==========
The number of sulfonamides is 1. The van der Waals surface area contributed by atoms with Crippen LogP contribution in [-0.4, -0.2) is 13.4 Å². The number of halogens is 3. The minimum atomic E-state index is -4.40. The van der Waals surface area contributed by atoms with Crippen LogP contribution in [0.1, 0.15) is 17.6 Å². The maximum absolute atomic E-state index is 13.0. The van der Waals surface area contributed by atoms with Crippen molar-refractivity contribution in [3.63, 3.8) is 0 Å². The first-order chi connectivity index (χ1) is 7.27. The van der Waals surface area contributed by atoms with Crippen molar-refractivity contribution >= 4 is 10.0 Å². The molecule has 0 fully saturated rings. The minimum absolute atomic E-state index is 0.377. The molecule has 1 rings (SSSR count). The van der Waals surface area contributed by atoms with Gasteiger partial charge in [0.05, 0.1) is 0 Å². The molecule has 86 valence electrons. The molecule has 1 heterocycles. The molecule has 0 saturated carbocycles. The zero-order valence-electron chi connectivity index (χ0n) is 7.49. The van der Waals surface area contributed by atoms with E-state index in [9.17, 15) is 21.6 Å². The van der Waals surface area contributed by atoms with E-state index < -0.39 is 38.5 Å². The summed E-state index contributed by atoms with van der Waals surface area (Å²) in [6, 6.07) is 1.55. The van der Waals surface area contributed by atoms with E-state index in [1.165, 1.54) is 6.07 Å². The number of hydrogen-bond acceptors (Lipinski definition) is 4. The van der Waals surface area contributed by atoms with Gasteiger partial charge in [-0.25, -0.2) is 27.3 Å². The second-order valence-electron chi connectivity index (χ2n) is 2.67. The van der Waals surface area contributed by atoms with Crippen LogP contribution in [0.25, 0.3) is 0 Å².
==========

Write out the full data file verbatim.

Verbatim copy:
The number of sulfonamides is 1. The van der Waals surface area contributed by atoms with Crippen LogP contribution in [-0.4, -0.2) is 13.4 Å². The number of halogens is 3. The minimum atomic E-state index is -4.40. The van der Waals surface area contributed by atoms with Crippen LogP contribution in [0.1, 0.15) is 17.6 Å². The maximum absolute atomic E-state index is 13.0. The van der Waals surface area contributed by atoms with Crippen molar-refractivity contribution in [3.63, 3.8) is 0 Å². The first-order chi connectivity index (χ1) is 7.27. The van der Waals surface area contributed by atoms with Crippen molar-refractivity contribution >= 4 is 10.0 Å². The molecule has 0 fully saturated rings. The minimum absolute atomic E-state index is 0.377. The molecule has 1 rings (SSSR count). The van der Waals surface area contributed by atoms with Gasteiger partial charge in [0.05, 0.1) is 0 Å². The molecule has 86 valence electrons. The molecule has 1 heterocycles. The molecule has 0 saturated carbocycles. The zero-order valence-electron chi connectivity index (χ0n) is 7.49. The van der Waals surface area contributed by atoms with E-state index in [9.17, 15) is 21.6 Å². The van der Waals surface area contributed by atoms with E-state index < -0.39 is 38.5 Å². The summed E-state index contributed by atoms with van der Waals surface area (Å²) in [6, 6.07) is 1.55. The van der Waals surface area contributed by atoms with E-state index in [1.165, 1.54) is 6.07 Å². The number of hydrogen-bond acceptors (Lipinski definition) is 4. The van der Waals surface area contributed by atoms with Gasteiger partial charge in [-0.25, -0.2) is 27.3 Å². The second-order valence-electron chi connectivity index (χ2n) is 2.67. The van der Waals surface area contributed by atoms with Crippen LogP contribution in [0.25, 0.3) is 0 Å².